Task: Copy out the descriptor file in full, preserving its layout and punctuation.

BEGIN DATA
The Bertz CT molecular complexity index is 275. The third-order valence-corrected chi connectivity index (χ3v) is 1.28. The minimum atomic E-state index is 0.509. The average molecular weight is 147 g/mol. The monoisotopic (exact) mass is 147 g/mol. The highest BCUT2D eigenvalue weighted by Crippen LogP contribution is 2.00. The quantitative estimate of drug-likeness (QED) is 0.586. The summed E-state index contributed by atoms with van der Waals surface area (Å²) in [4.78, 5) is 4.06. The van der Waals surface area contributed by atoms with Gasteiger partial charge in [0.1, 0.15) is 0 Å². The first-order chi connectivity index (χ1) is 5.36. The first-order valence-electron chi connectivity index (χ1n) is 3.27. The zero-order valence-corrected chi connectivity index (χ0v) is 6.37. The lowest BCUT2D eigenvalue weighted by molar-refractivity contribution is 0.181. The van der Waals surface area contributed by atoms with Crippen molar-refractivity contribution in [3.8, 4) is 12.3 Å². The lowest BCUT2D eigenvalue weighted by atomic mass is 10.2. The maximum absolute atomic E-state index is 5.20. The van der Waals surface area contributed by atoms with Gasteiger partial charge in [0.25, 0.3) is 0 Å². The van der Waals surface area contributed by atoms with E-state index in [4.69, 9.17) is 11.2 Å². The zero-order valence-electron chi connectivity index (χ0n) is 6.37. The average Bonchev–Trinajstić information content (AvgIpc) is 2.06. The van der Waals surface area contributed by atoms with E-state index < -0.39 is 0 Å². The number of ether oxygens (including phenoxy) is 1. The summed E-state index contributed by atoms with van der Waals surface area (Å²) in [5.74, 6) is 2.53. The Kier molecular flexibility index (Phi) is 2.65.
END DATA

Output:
The Bertz CT molecular complexity index is 275. The third-order valence-corrected chi connectivity index (χ3v) is 1.28. The minimum atomic E-state index is 0.509. The average molecular weight is 147 g/mol. The monoisotopic (exact) mass is 147 g/mol. The highest BCUT2D eigenvalue weighted by Crippen LogP contribution is 2.00. The quantitative estimate of drug-likeness (QED) is 0.586. The summed E-state index contributed by atoms with van der Waals surface area (Å²) in [4.78, 5) is 4.06. The van der Waals surface area contributed by atoms with Gasteiger partial charge in [0.1, 0.15) is 0 Å². The first-order chi connectivity index (χ1) is 5.36. The first-order valence-electron chi connectivity index (χ1n) is 3.27. The zero-order valence-corrected chi connectivity index (χ0v) is 6.37. The lowest BCUT2D eigenvalue weighted by molar-refractivity contribution is 0.181. The van der Waals surface area contributed by atoms with Crippen molar-refractivity contribution in [3.8, 4) is 12.3 Å². The lowest BCUT2D eigenvalue weighted by atomic mass is 10.2. The maximum absolute atomic E-state index is 5.20. The van der Waals surface area contributed by atoms with Gasteiger partial charge in [0.25, 0.3) is 0 Å². The van der Waals surface area contributed by atoms with E-state index in [4.69, 9.17) is 11.2 Å². The zero-order valence-electron chi connectivity index (χ0n) is 6.37. The average Bonchev–Trinajstić information content (AvgIpc) is 2.06. The van der Waals surface area contributed by atoms with E-state index < -0.39 is 0 Å². The number of ether oxygens (including phenoxy) is 1. The summed E-state index contributed by atoms with van der Waals surface area (Å²) in [5.74, 6) is 2.53. The Kier molecular flexibility index (Phi) is 2.65.